There are technical, environmental, political, and social obstacles, among others, blocking the full exploitation of fossil fuel and uranium reserves. This section will address only one key obstacle: ‘Energy Return On Investment (EROI)’.
EROI is an estimate of how much energy it costs to produce energy. Mathematically, it is the quotient of energy obtained (through a given production method) divided by energy consumed in obtaining that energy:
EROI can be understood as a measurement of the energy performance of an energy source. A higher number means that more units of energy are obtained for each unit of energy consumed in energy production – a higher ‘net gain’ in energy.
It is important to differentiate EROI from efficiency, which usually refers to the end-use of energy, for example, in analysing how much energy is used to heat or cool, or move something.There are different ways of calculating EROI.
EROI is an indicator which serves to complement calculations on existing fuel reserves. While the precise numbers vary, there is a widespread consensus in the literature that, as we use up energy sources, the EROI of fossil fuels is falling – we have to work harder and harder to access energy from fossil fuels.
In foraging and agricultural societies, the energy available to society had an approximate EROI of 10:1. Although less energy was available in total, the ‘pay off’ on invested energy was quite high.
It’s likely that the first petroleum obtained had a much higher EROI, close to 100:1; that is to say, with energy equivalent one barrel of oil you could obtain 100 barrels. However, these numbers have been declining since. Thus, on a global scale and on average, the oil EROI in the 1960s was around 45:1, decreasing to 35:1 by the end of the 20th century, and to just 18-20:1 in the first decade of the 21st century. The EROI of coal today is around 46:1. The combined EROI of oil and gas, which was at 23-26:1 in 1992, fell to around 18-19:1 in 2006 (Idem, Vol. 2, p. 105, 2018).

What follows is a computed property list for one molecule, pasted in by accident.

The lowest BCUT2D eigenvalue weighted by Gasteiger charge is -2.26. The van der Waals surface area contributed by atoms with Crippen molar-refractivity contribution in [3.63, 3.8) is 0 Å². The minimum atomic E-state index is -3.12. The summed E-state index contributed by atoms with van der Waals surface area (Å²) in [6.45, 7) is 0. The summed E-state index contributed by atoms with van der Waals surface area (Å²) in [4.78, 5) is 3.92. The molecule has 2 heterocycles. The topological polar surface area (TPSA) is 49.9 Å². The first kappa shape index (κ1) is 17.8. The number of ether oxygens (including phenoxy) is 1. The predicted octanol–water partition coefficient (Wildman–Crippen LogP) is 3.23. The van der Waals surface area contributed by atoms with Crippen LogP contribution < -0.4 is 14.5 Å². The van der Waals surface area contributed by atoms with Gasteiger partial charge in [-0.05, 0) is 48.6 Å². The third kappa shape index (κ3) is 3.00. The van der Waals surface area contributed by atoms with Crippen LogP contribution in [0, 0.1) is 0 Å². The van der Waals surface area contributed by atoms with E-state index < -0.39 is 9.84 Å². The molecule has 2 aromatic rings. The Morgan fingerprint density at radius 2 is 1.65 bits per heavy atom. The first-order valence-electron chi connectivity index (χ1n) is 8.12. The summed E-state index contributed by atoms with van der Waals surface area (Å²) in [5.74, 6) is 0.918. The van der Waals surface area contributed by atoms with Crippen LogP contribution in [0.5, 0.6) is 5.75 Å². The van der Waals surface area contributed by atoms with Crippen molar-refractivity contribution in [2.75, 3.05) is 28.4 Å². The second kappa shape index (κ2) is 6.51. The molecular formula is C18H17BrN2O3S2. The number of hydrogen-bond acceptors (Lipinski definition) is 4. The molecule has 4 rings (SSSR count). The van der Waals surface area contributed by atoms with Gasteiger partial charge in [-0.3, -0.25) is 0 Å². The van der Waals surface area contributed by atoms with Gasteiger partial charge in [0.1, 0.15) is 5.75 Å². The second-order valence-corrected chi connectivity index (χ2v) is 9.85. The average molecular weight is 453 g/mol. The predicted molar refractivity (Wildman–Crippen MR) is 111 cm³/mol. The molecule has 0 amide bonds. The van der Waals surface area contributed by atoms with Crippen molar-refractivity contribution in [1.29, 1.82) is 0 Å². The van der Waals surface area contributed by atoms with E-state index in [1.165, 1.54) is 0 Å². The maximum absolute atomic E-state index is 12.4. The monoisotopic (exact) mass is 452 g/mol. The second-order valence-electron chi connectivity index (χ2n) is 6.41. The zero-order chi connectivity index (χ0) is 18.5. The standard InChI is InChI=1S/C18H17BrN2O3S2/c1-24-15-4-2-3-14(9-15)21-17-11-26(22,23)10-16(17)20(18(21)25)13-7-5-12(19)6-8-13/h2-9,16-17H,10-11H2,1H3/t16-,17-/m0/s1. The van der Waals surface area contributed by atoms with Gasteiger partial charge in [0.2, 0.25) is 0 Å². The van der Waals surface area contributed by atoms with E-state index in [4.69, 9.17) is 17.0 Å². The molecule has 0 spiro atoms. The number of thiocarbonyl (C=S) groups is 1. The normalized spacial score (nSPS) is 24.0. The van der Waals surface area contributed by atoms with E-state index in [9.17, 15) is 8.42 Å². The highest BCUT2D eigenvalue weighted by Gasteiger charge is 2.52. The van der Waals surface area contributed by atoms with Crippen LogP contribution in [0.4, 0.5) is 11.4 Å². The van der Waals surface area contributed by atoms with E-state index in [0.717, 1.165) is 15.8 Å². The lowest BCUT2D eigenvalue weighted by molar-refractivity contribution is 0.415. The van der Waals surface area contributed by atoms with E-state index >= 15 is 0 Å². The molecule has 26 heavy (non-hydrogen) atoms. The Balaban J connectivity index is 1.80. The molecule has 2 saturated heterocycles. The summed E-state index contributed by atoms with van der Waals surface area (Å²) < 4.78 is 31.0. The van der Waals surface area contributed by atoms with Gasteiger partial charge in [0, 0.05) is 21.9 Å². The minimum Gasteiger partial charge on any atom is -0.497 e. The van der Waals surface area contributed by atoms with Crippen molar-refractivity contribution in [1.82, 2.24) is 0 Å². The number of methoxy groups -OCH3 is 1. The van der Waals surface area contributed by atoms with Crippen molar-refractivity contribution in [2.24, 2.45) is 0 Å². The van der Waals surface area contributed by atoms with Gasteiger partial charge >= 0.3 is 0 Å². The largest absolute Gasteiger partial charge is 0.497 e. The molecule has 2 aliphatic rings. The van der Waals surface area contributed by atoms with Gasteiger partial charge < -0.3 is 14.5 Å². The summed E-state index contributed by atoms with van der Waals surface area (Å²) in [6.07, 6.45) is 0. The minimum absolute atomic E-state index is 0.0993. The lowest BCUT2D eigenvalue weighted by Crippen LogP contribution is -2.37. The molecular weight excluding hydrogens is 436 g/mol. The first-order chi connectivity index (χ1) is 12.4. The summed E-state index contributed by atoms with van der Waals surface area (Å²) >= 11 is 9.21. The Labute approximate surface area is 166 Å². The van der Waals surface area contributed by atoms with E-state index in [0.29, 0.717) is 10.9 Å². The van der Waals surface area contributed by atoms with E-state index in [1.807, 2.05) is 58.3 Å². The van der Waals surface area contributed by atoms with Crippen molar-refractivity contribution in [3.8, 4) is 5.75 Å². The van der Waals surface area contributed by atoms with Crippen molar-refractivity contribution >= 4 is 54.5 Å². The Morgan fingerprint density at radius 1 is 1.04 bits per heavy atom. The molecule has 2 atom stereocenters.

These EROIs are still relatively high in comparison to what is expected for the 21st century. According to French economists Court and Fizaine, oil and gas reached their EROI peaks in the 1930s and 1940s (oil peaking at 50:1 and gas at 150:1). They have been in decline since then. Coal seems to be the only fossil fuel whose EROI has still not reached its maximum, which is expected between 2020 and 2045 (Morassi, 2017).
The same authors suggest a possible relationship between the ongoing decline of oil and gas EROIs and the slowdown in conventional economic growth in recent years. Falling EROIs mean that the general production costs for fossil fuel energy will increase, even when these fuels’ market values remain low. It therefore seems impossible that the 20th century’s supply and demand of fossil fuels could be sustained in the current century.
EROI’s relationship to the known oil reserves can be seen in the following figure, where the net oil barrels are shown light grey, once the barrels needed for extraction in the context of a decreasing EROI are taken into account.
(Fernández Durán & González Reyes, 2018)
In sum, it is not possible to recover all of the inventoried resources, due to the high energy cost of doing so. In other words, not all theoretically existing reserves could be used, even if the catastrophic climate consequences of doing so are disregarded (see Question 9).
Many questions emerge regarding social, environmental, and political consequences of this decline: Who will be most affected by these changes? What changes will take place in the power relations that were created, among other things, in relation to energy sources? Is it possible to move towards a decommodified energy model, where the relationship between supply and demand do not determine access and control? What are the environmental consequences of continuing the extraction of increasingly scarce resources?